Clean Feed

The beautiful black and white photo adorning the inside of the CD’s mini-sleeve portrays Santos Silva as if she was observing an ant colony, and Draksler thinking to something that only she knows, with an ironic half-smile. Both women are sitting on the grass in the picture; but there’s no hint of ineffectual staticity or vacuous rumination in This Love, in spite of the pseudo-quietude characterizing various segments. In fact, this is a pleasingly deceptive album, containing chunks of aurally stimulating micro-information. Its bulk reveals a pair of musicians trying to escape from the prison of stereotypes, in search of a common jargon that might not be fully developed yet but sure enough shows encouraging signs for a future without sanctimonious attitudes and worn-out clichés.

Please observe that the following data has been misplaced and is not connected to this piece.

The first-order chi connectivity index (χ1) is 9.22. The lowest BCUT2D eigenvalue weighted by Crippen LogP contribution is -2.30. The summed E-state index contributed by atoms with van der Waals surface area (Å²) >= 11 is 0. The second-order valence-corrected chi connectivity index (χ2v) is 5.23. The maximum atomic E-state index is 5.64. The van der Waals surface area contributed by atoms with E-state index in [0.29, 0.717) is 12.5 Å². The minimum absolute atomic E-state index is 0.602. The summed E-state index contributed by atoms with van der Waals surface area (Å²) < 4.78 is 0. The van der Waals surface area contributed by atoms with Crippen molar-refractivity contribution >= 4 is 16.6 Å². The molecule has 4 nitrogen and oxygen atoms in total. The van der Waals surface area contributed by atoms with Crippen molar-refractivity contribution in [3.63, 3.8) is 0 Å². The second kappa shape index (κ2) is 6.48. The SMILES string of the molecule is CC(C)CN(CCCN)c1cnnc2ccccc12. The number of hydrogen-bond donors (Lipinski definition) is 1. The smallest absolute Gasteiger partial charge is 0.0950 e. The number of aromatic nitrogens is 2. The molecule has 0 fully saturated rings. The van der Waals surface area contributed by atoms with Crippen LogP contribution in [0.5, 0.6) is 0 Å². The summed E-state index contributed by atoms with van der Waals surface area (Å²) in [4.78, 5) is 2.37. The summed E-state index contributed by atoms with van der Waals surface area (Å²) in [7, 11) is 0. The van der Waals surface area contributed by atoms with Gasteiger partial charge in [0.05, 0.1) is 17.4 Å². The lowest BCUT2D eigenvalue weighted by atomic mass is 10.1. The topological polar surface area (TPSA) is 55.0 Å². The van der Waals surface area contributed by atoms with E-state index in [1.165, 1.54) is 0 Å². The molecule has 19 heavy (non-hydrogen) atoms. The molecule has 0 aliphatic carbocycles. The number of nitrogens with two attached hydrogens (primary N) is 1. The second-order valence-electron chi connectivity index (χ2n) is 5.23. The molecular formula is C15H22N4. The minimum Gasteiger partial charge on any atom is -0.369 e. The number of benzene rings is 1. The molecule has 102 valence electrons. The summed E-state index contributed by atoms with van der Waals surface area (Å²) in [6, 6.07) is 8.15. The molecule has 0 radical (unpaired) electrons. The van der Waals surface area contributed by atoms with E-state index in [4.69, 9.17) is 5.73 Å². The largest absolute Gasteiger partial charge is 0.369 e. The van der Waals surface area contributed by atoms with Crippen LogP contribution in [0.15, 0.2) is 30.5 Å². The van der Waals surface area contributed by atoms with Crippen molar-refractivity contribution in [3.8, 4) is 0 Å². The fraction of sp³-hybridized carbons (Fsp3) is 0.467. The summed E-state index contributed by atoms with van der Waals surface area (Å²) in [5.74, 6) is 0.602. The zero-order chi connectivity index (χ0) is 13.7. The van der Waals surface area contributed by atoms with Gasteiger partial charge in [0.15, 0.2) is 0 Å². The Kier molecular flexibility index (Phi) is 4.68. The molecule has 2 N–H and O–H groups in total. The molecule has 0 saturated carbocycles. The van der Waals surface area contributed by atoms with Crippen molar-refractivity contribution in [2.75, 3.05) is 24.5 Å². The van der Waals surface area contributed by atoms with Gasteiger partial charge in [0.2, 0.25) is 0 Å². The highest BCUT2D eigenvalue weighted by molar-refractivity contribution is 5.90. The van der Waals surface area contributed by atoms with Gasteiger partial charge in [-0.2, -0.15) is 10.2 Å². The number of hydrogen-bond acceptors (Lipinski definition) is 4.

Santos Silva’s technical formation on the trumpet – she has been playing it from the age of 7 – is the understructure justifying poetically commonsensical sketches. The notes she emits are incisive, yet perennially gifted with a profound awareness of implied melodies. By using the “extraneous” components of vibration while anatomising her instruments, a rearrangement of many issues concerning the relationship between audible emission and muteness is warranted. Draksler represents a sober counterpart, offering a right balance of contrast and alternative intuitions to the partner’s explorations. The fragmentariness of certain atonal spurts on the piano keyboard – in conjunction with the stratifications of string noise, bowed tones and percussive gestures coming from within the instrument in tracks such as “You Persevere” – constitute an education of sorts for listeners versed in habitual “progressions”. After a few spins the question marks disappear, aural environments and resonating essences equally suggestive in the textural economy. The intimate sincerity of an acoustic meeting and the sweet-and-sour shades of an unusual palette are finely rendered in about forty minutes.

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